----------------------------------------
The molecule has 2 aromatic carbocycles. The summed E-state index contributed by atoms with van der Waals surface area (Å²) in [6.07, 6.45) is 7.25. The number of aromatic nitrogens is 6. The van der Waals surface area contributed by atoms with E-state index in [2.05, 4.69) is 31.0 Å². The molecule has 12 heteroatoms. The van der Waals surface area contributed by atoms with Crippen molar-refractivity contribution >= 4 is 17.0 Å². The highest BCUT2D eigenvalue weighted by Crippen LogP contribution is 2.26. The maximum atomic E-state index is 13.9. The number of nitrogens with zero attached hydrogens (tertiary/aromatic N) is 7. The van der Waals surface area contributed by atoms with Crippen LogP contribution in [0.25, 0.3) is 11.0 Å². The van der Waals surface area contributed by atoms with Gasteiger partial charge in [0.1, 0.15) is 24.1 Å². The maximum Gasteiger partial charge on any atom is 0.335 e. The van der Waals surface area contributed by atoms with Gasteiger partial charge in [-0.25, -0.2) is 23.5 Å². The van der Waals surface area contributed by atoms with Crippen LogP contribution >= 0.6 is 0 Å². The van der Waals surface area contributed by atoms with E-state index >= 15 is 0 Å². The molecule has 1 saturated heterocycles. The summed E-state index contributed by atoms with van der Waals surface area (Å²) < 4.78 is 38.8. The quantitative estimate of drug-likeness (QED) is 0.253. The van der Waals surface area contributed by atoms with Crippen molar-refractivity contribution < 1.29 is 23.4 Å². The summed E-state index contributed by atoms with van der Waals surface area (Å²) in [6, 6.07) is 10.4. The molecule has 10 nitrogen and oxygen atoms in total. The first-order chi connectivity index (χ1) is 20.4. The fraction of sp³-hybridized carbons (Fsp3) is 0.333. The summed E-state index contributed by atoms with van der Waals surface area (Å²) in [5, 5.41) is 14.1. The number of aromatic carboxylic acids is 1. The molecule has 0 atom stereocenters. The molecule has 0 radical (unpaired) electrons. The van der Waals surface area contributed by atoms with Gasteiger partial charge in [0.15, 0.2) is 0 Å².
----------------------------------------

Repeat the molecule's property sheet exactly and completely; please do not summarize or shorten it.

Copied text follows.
The molecule has 2 aromatic carbocycles. The summed E-state index contributed by atoms with van der Waals surface area (Å²) in [6.07, 6.45) is 7.25. The number of aromatic nitrogens is 6. The van der Waals surface area contributed by atoms with E-state index in [2.05, 4.69) is 31.0 Å². The molecule has 12 heteroatoms. The van der Waals surface area contributed by atoms with Crippen molar-refractivity contribution >= 4 is 17.0 Å². The highest BCUT2D eigenvalue weighted by Crippen LogP contribution is 2.26. The maximum atomic E-state index is 13.9. The number of nitrogens with zero attached hydrogens (tertiary/aromatic N) is 7. The van der Waals surface area contributed by atoms with Crippen LogP contribution in [0.25, 0.3) is 11.0 Å². The van der Waals surface area contributed by atoms with Gasteiger partial charge in [0.1, 0.15) is 24.1 Å². The maximum Gasteiger partial charge on any atom is 0.335 e. The van der Waals surface area contributed by atoms with Gasteiger partial charge in [-0.25, -0.2) is 23.5 Å². The van der Waals surface area contributed by atoms with Crippen LogP contribution >= 0.6 is 0 Å². The van der Waals surface area contributed by atoms with E-state index >= 15 is 0 Å². The molecule has 1 saturated heterocycles. The summed E-state index contributed by atoms with van der Waals surface area (Å²) < 4.78 is 38.8. The quantitative estimate of drug-likeness (QED) is 0.253. The van der Waals surface area contributed by atoms with Crippen molar-refractivity contribution < 1.29 is 23.4 Å². The summed E-state index contributed by atoms with van der Waals surface area (Å²) in [6, 6.07) is 10.4. The molecule has 10 nitrogen and oxygen atoms in total. The first-order chi connectivity index (χ1) is 20.4. The fraction of sp³-hybridized carbons (Fsp3) is 0.333. The summed E-state index contributed by atoms with van der Waals surface area (Å²) in [5, 5.41) is 14.1. The number of aromatic carboxylic acids is 1. The molecule has 0 atom stereocenters. The molecule has 0 radical (unpaired) electrons. The van der Waals surface area contributed by atoms with Gasteiger partial charge in [0.15, 0.2) is 0 Å².